Friday, May 27, 2011

Is Sprint coverage getting worse?

In the past month I've noticed that I lose 3G data service in lots of places, and more importantly in places where I used to have plenty of coverage.  I decided to google "is sprint coverage getting worse" and learned that I am not alone.  In the past couple of months there have been lots of similar discussion threads, e.g.

The really significant one seems to be this detailed post on the Sprint Community forum,

My initial suspicion had been that Sprint was preparing to announce their "new 4G service" here in San Diego, and that they were re-purposing existing 3G towers for the effort.  Now I'm not so sure.  Even in areas with existing 4G service, the coverage map has dramatically shrunk recently.  The discussion on Sprint Community is too long for me to read right now but the gist seems to be that Sprint never really had full 3G coverage -- instead they were paying for 'seamless' roaming on other networks (cough*Verizon*cough) and now they're not.

I was already thinking of switching to T-Mobile for their better selection of Android phones and existing '4G' coverage.  This is now yet another reason to do so.

Sunday, May 15, 2011

Considering NAS and DLNA servers

My current network consists of a 24/7 Ubuntu workstation (with a dual 1 TB RAID) and Win7 HTPC (also with dual 1 TB).  I am also seeding a bunch of torrents (mostly Ubuntu distros) and hosting the Squeezebox server for the Logitech Radio in our kitchen.

I am considering scrapping the Ubuntu workstation and reinstalling it with Win7 and an SSD.  I would like to save on our electricity bill and improve the file-sharing and backup.  So I am investigating Network Attached Storage (NAS) options.  So far the Netgear ReadyNAS seems like the best option as it's a Linux-based OS with add-ons for all the major services.  Right off the bat it has Tivo and DLNA support, and there are also plug-ins for the Transmission bittorrent app as well as for the Squeezebox server.  The ReadyNAS Ultra 2 has a single-core Intel Atom while the Ultra 2 Plus has dual-core.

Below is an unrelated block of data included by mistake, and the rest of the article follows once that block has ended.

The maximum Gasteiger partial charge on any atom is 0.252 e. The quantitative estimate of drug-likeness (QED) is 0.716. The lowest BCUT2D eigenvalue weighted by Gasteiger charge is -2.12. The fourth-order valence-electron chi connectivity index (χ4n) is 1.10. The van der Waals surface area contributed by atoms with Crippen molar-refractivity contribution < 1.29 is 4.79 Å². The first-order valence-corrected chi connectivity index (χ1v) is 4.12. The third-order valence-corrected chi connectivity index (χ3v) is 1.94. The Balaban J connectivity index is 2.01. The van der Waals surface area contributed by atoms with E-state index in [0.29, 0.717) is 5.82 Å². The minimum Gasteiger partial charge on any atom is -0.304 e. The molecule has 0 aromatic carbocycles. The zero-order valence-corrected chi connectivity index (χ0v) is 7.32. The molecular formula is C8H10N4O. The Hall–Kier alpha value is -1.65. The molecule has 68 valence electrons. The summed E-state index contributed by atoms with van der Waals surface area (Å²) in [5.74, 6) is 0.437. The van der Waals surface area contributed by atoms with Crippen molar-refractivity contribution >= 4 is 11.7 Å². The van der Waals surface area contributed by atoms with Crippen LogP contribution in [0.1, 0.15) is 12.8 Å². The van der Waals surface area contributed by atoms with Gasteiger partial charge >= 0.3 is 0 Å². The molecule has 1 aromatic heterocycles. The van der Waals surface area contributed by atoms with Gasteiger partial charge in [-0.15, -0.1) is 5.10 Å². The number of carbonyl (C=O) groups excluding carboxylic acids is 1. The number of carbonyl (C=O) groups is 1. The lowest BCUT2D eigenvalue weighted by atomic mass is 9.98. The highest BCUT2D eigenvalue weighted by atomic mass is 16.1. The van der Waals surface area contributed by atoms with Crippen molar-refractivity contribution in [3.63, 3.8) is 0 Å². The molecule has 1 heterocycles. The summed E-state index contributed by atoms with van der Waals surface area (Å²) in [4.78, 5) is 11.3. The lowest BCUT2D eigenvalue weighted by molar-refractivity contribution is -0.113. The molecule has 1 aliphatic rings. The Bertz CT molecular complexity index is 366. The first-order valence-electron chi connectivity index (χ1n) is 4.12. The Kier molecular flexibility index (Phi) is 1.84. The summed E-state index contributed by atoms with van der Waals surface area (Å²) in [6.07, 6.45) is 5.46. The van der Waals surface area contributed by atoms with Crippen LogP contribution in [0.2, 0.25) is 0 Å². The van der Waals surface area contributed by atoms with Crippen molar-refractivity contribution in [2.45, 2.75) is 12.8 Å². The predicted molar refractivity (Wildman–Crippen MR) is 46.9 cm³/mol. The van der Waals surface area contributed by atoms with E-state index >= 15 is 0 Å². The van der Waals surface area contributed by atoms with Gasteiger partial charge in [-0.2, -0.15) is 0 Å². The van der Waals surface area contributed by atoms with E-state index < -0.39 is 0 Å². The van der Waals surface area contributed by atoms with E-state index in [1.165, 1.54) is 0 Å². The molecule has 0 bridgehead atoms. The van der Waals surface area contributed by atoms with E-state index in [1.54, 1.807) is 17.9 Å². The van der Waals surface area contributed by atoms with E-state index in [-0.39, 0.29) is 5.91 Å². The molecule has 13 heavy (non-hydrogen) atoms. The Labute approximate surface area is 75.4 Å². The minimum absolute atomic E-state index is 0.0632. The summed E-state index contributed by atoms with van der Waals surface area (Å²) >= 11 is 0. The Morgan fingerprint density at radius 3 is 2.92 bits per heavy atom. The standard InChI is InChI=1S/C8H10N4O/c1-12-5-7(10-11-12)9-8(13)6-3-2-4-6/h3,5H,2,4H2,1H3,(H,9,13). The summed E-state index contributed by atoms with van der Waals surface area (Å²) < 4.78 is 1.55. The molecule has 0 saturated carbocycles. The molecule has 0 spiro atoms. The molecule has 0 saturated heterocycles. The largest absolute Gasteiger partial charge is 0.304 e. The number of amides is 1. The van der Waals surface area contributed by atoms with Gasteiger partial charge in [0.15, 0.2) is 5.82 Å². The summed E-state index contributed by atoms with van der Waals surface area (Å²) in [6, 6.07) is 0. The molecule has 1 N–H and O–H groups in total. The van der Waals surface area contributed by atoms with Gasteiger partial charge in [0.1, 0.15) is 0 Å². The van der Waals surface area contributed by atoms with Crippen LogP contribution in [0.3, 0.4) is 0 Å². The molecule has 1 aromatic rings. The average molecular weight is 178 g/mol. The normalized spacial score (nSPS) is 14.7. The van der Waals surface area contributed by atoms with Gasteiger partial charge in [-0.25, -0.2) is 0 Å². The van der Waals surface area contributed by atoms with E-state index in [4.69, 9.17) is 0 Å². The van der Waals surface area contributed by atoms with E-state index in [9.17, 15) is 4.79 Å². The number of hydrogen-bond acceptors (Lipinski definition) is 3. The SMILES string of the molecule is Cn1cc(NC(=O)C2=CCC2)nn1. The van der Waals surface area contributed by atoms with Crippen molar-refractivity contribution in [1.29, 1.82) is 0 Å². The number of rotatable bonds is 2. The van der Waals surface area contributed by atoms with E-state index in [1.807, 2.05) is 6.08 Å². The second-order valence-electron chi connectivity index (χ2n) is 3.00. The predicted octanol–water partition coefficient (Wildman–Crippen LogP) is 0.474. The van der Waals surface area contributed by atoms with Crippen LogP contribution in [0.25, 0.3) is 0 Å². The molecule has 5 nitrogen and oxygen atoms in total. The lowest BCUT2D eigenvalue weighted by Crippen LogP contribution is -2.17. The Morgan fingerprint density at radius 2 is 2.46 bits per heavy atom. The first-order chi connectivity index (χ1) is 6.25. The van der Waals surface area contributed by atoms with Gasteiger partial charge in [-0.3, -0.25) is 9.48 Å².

The one thing the ReadyNAS wouldn't be able to do is host my new weather station (really just a Oregon Scientific RMS300A three-source temperature and humidity monitor).

I am also debating the usefulness of DLNA.  One of my friends has a new Samsung plasma HDTV with DLNA support and such a thing should -- in theory -- negate the need for an HTPC (and XBMC).  The problem seems to be the limited codec and encoding support in DLNA.  I assume this was on purpose, to prevent people from downloading ripped content and directly playing it on DLNA players.

Fortunately there's a workaround -- a DLNA server with transcoding!  Windows 7 includes Windows Media Center which already includes a DLNA server, but unless the original files are already in DLNA-compatible formats you won't be able to play them on something like the Samsung TV.  I also already own the Nero 9 Suite which includes the Nero Home DLNA server, but again I don't think that includes transcoding.

Instead, I have found the following two options for DLNA transcoding:

Mezzmo, $30

iSedora, $17 (single-device) / $48 (multi-device)

At this point the whole investigation is moot since I'm not about to scrap my primary workstation!  Since it's running Ubuntu 10.10, though, it'll eventually lose support/updates and that will certainly force my hand.